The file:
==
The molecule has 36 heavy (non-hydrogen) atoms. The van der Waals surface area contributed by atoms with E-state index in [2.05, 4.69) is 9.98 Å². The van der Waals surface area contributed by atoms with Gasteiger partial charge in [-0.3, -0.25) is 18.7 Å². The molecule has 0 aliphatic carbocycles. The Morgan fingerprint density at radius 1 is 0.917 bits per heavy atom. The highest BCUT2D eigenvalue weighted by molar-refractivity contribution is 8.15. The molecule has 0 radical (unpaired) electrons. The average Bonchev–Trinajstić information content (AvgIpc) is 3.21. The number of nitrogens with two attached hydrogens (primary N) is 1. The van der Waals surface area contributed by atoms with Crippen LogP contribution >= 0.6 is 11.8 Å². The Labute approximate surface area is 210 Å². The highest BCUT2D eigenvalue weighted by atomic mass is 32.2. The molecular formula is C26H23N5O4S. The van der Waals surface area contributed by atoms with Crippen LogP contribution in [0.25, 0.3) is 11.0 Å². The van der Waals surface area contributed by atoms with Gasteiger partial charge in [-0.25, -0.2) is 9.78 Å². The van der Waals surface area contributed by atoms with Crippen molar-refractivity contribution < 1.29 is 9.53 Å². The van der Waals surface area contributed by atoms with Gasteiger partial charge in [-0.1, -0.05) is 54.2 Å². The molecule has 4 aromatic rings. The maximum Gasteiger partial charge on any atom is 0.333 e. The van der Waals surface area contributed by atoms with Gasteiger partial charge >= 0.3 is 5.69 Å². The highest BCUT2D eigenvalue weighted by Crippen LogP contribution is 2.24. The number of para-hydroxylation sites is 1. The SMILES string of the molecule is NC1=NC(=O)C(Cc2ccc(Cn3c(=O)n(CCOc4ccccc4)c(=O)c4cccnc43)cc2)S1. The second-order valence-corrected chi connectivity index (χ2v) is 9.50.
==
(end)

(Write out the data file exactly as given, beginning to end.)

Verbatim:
The molecule has 36 heavy (non-hydrogen) atoms. The van der Waals surface area contributed by atoms with E-state index in [2.05, 4.69) is 9.98 Å². The van der Waals surface area contributed by atoms with Gasteiger partial charge in [-0.3, -0.25) is 18.7 Å². The molecule has 0 aliphatic carbocycles. The Morgan fingerprint density at radius 1 is 0.917 bits per heavy atom. The highest BCUT2D eigenvalue weighted by molar-refractivity contribution is 8.15. The molecule has 0 radical (unpaired) electrons. The average Bonchev–Trinajstić information content (AvgIpc) is 3.21. The number of nitrogens with two attached hydrogens (primary N) is 1. The van der Waals surface area contributed by atoms with Crippen LogP contribution >= 0.6 is 11.8 Å². The Labute approximate surface area is 210 Å². The highest BCUT2D eigenvalue weighted by atomic mass is 32.2. The molecular formula is C26H23N5O4S. The van der Waals surface area contributed by atoms with Crippen LogP contribution in [0.25, 0.3) is 11.0 Å². The van der Waals surface area contributed by atoms with Gasteiger partial charge in [-0.25, -0.2) is 9.78 Å². The van der Waals surface area contributed by atoms with Crippen molar-refractivity contribution < 1.29 is 9.53 Å². The van der Waals surface area contributed by atoms with Gasteiger partial charge in [-0.1, -0.05) is 54.2 Å². The molecule has 4 aromatic rings. The maximum Gasteiger partial charge on any atom is 0.333 e. The van der Waals surface area contributed by atoms with Gasteiger partial charge >= 0.3 is 5.69 Å². The highest BCUT2D eigenvalue weighted by Crippen LogP contribution is 2.24. The number of para-hydroxylation sites is 1. The SMILES string of the molecule is NC1=NC(=O)C(Cc2ccc(Cn3c(=O)n(CCOc4ccccc4)c(=O)c4cccnc43)cc2)S1. The second-order valence-corrected chi connectivity index (χ2v) is 9.50.